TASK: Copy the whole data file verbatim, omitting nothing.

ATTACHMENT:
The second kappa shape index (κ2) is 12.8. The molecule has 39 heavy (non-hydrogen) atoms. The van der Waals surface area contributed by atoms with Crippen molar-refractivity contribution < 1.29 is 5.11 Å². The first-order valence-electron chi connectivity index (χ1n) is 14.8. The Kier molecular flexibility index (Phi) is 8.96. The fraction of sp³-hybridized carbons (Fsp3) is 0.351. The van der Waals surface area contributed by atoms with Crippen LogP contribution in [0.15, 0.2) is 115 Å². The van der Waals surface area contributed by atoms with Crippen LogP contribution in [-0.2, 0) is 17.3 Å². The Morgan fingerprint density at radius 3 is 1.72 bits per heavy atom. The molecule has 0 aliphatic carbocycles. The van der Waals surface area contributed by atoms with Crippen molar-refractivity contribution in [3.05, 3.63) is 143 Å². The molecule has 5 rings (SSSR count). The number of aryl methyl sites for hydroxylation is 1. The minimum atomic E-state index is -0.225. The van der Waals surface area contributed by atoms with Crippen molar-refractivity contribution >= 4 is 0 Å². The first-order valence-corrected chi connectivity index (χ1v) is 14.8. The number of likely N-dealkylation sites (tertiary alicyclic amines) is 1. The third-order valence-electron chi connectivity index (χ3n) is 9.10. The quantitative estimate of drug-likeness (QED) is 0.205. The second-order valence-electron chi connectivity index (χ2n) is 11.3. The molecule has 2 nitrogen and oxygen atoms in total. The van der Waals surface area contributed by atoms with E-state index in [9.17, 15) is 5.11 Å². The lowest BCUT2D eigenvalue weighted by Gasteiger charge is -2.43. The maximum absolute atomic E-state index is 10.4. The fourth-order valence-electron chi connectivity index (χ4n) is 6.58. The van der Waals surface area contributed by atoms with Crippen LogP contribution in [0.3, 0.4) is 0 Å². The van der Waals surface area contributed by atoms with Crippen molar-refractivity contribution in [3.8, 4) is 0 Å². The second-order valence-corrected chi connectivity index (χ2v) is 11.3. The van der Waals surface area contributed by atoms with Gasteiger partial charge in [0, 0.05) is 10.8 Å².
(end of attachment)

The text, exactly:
The second kappa shape index (κ2) is 12.8. The molecule has 39 heavy (non-hydrogen) atoms. The van der Waals surface area contributed by atoms with Crippen molar-refractivity contribution < 1.29 is 5.11 Å². The first-order valence-electron chi connectivity index (χ1n) is 14.8. The Kier molecular flexibility index (Phi) is 8.96. The fraction of sp³-hybridized carbons (Fsp3) is 0.351. The van der Waals surface area contributed by atoms with Crippen LogP contribution in [0.15, 0.2) is 115 Å². The van der Waals surface area contributed by atoms with Crippen LogP contribution in [-0.2, 0) is 17.3 Å². The Morgan fingerprint density at radius 3 is 1.72 bits per heavy atom. The molecule has 0 aliphatic carbocycles. The van der Waals surface area contributed by atoms with Crippen molar-refractivity contribution in [3.05, 3.63) is 143 Å². The molecule has 5 rings (SSSR count). The number of aryl methyl sites for hydroxylation is 1. The minimum atomic E-state index is -0.225. The van der Waals surface area contributed by atoms with Crippen molar-refractivity contribution >= 4 is 0 Å². The first-order valence-corrected chi connectivity index (χ1v) is 14.8. The number of likely N-dealkylation sites (tertiary alicyclic amines) is 1. The third-order valence-electron chi connectivity index (χ3n) is 9.10. The quantitative estimate of drug-likeness (QED) is 0.205. The second-order valence-electron chi connectivity index (χ2n) is 11.3. The molecule has 2 nitrogen and oxygen atoms in total. The van der Waals surface area contributed by atoms with E-state index in [9.17, 15) is 5.11 Å². The lowest BCUT2D eigenvalue weighted by Gasteiger charge is -2.43. The maximum absolute atomic E-state index is 10.4. The fourth-order valence-electron chi connectivity index (χ4n) is 6.58. The van der Waals surface area contributed by atoms with Crippen LogP contribution in [0.3, 0.4) is 0 Å². The van der Waals surface area contributed by atoms with Crippen molar-refractivity contribution in [3.8, 4) is 0 Å². The second-order valence-corrected chi connectivity index (χ2v) is 11.3. The van der Waals surface area contributed by atoms with Gasteiger partial charge in [0, 0.05) is 10.8 Å².